New Hampshire: Governor Points to Medicaid Expansion as Lever to Address Heroin and Opioid Crisis
In her final State of the State address, Governor Maggie Hassan (D) urged lawmakers to reauthorize the State's Medicaid expansion program past its current December 31, 2016 end date, citing its positive impact on the State's economy, public health, and capacity to deliver substance abuse and behavioral health treatment to combat the State's heroin and opioid crisis. The Governor deemed the crisis "the most urgent public health and public safety challenge facing New Hampshire" and called Medicaid expansion an essential tool in the State's comprehensive approach to addressing it. Since New Hampshire's Medicaid expansion went into effect in April 2014, 46,000 residents have received coverage under the program, including thousands who have obtained substance abuse and behavioral health services. A bill to continue expansion through 2018 was approved by the House's health committee and is now headed to the House Finance Committee. If the bill makes it out of committee, Senate passage is all but ensured, according to the New Hampshire Union Leader.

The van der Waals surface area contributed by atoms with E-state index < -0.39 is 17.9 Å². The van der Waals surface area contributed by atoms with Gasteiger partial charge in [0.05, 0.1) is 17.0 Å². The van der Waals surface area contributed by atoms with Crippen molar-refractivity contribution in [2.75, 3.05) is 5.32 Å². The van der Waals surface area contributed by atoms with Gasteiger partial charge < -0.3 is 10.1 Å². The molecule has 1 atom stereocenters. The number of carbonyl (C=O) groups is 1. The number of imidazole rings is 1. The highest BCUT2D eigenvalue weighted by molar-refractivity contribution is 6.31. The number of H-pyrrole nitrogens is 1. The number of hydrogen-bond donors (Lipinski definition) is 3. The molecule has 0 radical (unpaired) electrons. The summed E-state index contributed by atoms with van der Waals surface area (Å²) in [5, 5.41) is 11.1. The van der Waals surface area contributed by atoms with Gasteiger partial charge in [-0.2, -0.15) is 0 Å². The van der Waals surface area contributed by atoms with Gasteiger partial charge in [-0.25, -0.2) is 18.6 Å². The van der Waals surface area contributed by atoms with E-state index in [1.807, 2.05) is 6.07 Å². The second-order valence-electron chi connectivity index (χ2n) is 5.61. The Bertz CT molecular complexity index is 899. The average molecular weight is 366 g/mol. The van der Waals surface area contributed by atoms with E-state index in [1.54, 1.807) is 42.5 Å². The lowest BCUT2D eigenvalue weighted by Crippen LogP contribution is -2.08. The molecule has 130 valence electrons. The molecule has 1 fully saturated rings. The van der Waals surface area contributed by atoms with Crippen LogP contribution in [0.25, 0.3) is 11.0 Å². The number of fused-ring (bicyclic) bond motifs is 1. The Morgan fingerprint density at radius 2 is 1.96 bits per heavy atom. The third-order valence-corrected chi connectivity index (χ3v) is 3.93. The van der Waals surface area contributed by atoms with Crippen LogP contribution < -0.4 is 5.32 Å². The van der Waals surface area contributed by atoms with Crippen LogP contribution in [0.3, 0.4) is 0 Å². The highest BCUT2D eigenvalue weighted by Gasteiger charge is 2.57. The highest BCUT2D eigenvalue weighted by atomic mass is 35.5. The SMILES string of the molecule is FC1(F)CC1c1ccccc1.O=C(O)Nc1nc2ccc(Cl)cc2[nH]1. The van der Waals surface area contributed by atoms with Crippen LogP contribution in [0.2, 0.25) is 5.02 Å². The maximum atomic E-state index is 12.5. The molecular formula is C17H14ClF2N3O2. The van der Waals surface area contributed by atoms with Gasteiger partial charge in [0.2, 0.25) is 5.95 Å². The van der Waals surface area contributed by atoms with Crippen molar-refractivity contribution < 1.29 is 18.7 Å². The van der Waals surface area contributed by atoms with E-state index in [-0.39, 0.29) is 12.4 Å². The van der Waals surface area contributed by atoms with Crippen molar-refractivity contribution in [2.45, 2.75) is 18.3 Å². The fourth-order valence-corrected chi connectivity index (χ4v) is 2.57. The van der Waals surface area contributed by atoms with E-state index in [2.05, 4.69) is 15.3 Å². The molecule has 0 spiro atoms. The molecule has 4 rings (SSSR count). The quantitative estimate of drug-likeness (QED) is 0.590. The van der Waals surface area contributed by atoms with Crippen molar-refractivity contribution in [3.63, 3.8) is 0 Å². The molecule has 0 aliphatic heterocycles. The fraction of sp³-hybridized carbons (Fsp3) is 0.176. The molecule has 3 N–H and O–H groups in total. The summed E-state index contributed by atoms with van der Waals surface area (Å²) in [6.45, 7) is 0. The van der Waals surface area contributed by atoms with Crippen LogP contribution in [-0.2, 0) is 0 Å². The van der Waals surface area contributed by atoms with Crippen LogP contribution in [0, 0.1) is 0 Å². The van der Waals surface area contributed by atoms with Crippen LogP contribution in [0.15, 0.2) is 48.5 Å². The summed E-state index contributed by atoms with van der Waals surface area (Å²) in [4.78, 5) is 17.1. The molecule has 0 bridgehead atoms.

New Mexico: Study Finds Medicaid Expansion Is "Paying for Itself"
A report by the University of New Mexico Bureau of Business and Economic Research (BBER) updating a 2012 analysis finds that the State's Medicaid expansion costs are offset by increased revenue and economic gains, and that the program will have a projected total surplus of more than $300 million between fiscal years 2014 and 2020. The analysis considered current and projected enrollment, federal revenue, changes in federal and State uncompensated care programs, and current and projected economic impact of expansion. The study projects deficits from expansion of $21 million in fiscal year 2020 and $51 million in 2021, though the author notes that the study used conservative revenue estimates. In 2014, New Mexico's Medicaid expenditures totaled $4.2 billion.